The Watershed Health Assessment Framework (WHAF) uses five components to view natural systems. Like looking through different colored lenses, each component brings a different perspective and a consistent approach for exploring complex landscapes.
The five components 'frame' the WHAF in several ways:
- How we explore and understand the ways natural systems function and interact
- How we calculate and deliver health index scores
- How we evaluate trade-offs between resource management approaches.
The Five Components
The study of life, encompassing the plants and animal species present in the stream, riparian lands and contributing watershed.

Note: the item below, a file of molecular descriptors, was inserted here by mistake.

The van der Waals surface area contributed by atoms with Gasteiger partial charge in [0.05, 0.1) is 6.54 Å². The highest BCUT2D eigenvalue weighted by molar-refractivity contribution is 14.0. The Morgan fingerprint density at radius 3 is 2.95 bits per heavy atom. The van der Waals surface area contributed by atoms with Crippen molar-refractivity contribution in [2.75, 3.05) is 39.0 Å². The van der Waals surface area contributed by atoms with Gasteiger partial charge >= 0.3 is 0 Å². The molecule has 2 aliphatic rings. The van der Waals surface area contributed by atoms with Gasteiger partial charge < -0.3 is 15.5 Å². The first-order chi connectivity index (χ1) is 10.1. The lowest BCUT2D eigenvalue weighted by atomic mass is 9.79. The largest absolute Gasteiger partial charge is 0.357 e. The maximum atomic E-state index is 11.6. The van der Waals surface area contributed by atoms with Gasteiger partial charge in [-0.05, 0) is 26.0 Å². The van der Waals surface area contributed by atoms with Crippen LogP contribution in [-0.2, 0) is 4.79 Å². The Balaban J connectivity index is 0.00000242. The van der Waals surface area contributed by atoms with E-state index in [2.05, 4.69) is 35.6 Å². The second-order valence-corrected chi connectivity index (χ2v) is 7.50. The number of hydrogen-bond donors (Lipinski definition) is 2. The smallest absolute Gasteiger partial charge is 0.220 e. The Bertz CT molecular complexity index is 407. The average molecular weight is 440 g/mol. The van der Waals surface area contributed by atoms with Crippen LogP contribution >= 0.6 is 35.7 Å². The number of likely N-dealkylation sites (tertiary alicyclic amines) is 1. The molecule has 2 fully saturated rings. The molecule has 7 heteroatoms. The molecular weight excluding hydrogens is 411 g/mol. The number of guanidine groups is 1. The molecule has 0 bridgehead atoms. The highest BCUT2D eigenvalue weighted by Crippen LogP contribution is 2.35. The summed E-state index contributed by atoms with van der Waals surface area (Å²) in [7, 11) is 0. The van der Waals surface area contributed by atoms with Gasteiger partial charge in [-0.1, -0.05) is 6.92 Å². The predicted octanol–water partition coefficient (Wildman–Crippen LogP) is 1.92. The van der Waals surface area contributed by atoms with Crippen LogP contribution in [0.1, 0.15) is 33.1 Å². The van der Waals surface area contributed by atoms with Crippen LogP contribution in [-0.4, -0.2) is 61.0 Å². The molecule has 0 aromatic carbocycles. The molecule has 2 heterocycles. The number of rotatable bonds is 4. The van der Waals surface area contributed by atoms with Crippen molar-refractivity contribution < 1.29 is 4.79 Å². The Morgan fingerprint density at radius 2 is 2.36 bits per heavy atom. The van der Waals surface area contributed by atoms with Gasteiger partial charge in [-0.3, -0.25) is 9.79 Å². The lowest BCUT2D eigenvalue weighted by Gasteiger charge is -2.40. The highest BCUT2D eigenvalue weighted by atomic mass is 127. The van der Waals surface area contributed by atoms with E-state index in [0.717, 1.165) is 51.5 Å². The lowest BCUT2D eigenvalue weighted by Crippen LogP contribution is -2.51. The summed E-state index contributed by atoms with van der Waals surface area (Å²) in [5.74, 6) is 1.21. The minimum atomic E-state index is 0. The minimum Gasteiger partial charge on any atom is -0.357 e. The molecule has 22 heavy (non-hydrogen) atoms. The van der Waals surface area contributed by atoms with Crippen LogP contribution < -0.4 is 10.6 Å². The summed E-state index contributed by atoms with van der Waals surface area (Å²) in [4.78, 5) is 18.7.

The maintenance of pathways that move organisms, energy, and matter throughout the watershed.
The study of landscape features; from their origins and evolutions to the processes that continue to shape them.
The inter-relationships and interactions between water and its environment in the hydrologic cycle.
The chemical, biological, and physical characteristics of water; the current condition and future susceptibility of surface water and groundwater to degradation.
A suite of watershed health index scores have been calculated that represent many of the important ecological relationships within and between the components. These scores are built on statewide GIS data that is compared consistently across Minnesota to provide a baseline health condition report for each of the 81 major watersheds in the state.